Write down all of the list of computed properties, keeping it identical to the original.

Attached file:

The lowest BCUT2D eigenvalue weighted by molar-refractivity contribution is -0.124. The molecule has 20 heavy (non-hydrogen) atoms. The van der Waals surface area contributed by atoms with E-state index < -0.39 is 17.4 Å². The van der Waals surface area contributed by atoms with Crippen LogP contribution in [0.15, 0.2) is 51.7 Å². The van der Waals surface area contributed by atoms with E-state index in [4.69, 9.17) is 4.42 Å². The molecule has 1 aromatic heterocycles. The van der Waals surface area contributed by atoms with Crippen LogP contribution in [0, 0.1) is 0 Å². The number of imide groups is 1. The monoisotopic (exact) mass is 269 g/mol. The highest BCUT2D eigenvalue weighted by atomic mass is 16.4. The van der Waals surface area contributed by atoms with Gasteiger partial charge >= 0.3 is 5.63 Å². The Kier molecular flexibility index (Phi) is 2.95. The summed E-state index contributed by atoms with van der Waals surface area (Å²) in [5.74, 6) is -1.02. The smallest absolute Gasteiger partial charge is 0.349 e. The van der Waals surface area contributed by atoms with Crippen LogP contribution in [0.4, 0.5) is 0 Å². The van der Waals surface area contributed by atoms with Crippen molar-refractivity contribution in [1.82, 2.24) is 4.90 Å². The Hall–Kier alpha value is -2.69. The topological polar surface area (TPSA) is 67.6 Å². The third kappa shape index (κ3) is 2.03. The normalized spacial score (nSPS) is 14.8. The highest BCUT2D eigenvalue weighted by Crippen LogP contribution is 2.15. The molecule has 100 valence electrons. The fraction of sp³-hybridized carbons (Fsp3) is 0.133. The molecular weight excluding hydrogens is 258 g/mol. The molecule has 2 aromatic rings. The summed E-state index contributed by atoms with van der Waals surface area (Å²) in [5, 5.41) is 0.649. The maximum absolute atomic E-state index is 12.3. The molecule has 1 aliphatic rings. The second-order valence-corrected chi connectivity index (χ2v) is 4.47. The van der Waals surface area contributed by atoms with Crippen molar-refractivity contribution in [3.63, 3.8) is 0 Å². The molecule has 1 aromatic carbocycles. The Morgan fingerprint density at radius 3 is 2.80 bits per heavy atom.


The lowest BCUT2D eigenvalue weighted by molar-refractivity contribution is -0.124. The molecule has 20 heavy (non-hydrogen) atoms. The van der Waals surface area contributed by atoms with E-state index < -0.39 is 17.4 Å². The van der Waals surface area contributed by atoms with Crippen LogP contribution in [0.15, 0.2) is 51.7 Å². The van der Waals surface area contributed by atoms with E-state index in [4.69, 9.17) is 4.42 Å². The molecule has 1 aromatic heterocycles. The van der Waals surface area contributed by atoms with Crippen LogP contribution in [0, 0.1) is 0 Å². The number of imide groups is 1. The monoisotopic (exact) mass is 269 g/mol. The highest BCUT2D eigenvalue weighted by atomic mass is 16.4. The van der Waals surface area contributed by atoms with Gasteiger partial charge >= 0.3 is 5.63 Å². The Kier molecular flexibility index (Phi) is 2.95. The summed E-state index contributed by atoms with van der Waals surface area (Å²) in [5.74, 6) is -1.02. The smallest absolute Gasteiger partial charge is 0.349 e. The van der Waals surface area contributed by atoms with Crippen LogP contribution in [0.4, 0.5) is 0 Å². The van der Waals surface area contributed by atoms with Crippen molar-refractivity contribution in [1.82, 2.24) is 4.90 Å². The Hall–Kier alpha value is -2.69. The topological polar surface area (TPSA) is 67.6 Å². The third kappa shape index (κ3) is 2.03. The normalized spacial score (nSPS) is 14.8. The highest BCUT2D eigenvalue weighted by Crippen LogP contribution is 2.15. The molecule has 100 valence electrons. The fraction of sp³-hybridized carbons (Fsp3) is 0.133. The molecular weight excluding hydrogens is 258 g/mol. The molecule has 2 aromatic rings. The summed E-state index contributed by atoms with van der Waals surface area (Å²) in [5, 5.41) is 0.649. The maximum absolute atomic E-state index is 12.3. The molecule has 1 aliphatic rings. The second-order valence-corrected chi connectivity index (χ2v) is 4.47. The van der Waals surface area contributed by atoms with Crippen molar-refractivity contribution in [3.63, 3.8) is 0 Å². The molecule has 1 aromatic carbocycles. The Morgan fingerprint density at radius 3 is 2.80 bits per heavy atom.